What do you guys pay your sidewalk person(s)?

    I have one friend and I pay him $15.00 per hour plus I buy his meals when we take a dinner break.
  14. kipcom

    kipcom Senior Member
    from Indiana
    Messages: 455

    IRS would consider him/her an EMPLOYEE. He/she has to be independant of your company ie: using his/her own equipment to complete a job. That includes his/her transportation.

    You hold the contract & sub work to them...they supply all equipment and materials to complete the job.
  15. Grshppr

    Grshppr Senior Member
    Messages: 268

    BOSS, $15/hr is what I pay my brother who does sidewalks/snowblowing for me. I also pay for meals. I think its a good rate, plus he loves working in the snow.:drinkup:
  16. Joey D

    Joey D Senior Member
    Messages: 280

    The only way I could see not paying him travel time is if he was paid by the job and happy with it. I am my own sidwalk person so I pay myself wellpayup
  17. KatWalk

    KatWalk Member
    Messages: 83

    Your next reply after this one states that you pay your snowblower/sidewalk guy $15 per hour. "rate I pay him covers travel time".... If I got paid $15 an hour for 8 hours work but was there for 16 hours that sounds like $7.50 an hour to me. It would be my pleasure to spend ten bucks on a guy for dinner if he busted ass on the walks as a cruised in the truck!!!! The other quote to look at..."I have one friend".....if you paid more you might have more friends. Just kidding!!!!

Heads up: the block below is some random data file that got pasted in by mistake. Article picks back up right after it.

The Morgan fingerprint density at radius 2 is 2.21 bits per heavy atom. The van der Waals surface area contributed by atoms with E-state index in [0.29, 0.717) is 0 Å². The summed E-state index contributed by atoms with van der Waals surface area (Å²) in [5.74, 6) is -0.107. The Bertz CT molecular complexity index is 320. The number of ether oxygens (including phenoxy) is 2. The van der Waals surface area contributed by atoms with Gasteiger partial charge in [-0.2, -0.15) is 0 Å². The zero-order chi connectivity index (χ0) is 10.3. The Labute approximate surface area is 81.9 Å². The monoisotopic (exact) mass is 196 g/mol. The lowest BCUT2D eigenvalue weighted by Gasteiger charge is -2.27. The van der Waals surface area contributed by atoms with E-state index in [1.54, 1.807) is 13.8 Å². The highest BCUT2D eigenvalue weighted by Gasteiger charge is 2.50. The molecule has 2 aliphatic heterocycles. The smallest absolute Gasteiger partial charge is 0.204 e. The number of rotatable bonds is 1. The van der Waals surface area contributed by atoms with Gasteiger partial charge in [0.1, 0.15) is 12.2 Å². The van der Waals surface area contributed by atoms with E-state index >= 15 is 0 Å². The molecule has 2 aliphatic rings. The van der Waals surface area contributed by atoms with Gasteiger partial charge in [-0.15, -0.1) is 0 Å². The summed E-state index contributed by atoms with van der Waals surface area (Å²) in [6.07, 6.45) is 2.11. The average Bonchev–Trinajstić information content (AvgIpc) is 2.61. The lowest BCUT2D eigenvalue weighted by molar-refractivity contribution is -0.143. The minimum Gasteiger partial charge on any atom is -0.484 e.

18. The Boss

    The Boss 2000 Club Member
    Messages: 2,099

    Katwalk, first of all, I've tried putting alot of my friends to work for me but their all dumbasses. The ONE friend that does work for me loves the snow and he's familiar with all my accounts.

    And by the way, the reason he's with me all that time is because he loves being away from his girlfriend.:)
    She's a real B----.
  19. slowpoke

    slowpoke Member
    Messages: 53

    I always pay from the minute they get in the truck until the end of the shift . I usually get some of the solo work done first. I pick up meals and snacks along the way. Pay them $10. flat and sometimes a kicker if the snow is heavy. Usually the shoveler is with me for at least 12 hours and "work" for 3-5 hours max. It's worth it for the company and I never get complainers.
  20. slowpoke

    slowpoke Member
    Messages: 53

    I forgot to mention travel time. For anything that is more than 10 minutes I figure in travel time starting at 15 minutes segments using my regular hourly average charge. Never had a problem with regular customers. I've had customers recruit new accounts so I'd cut the travel time accordingly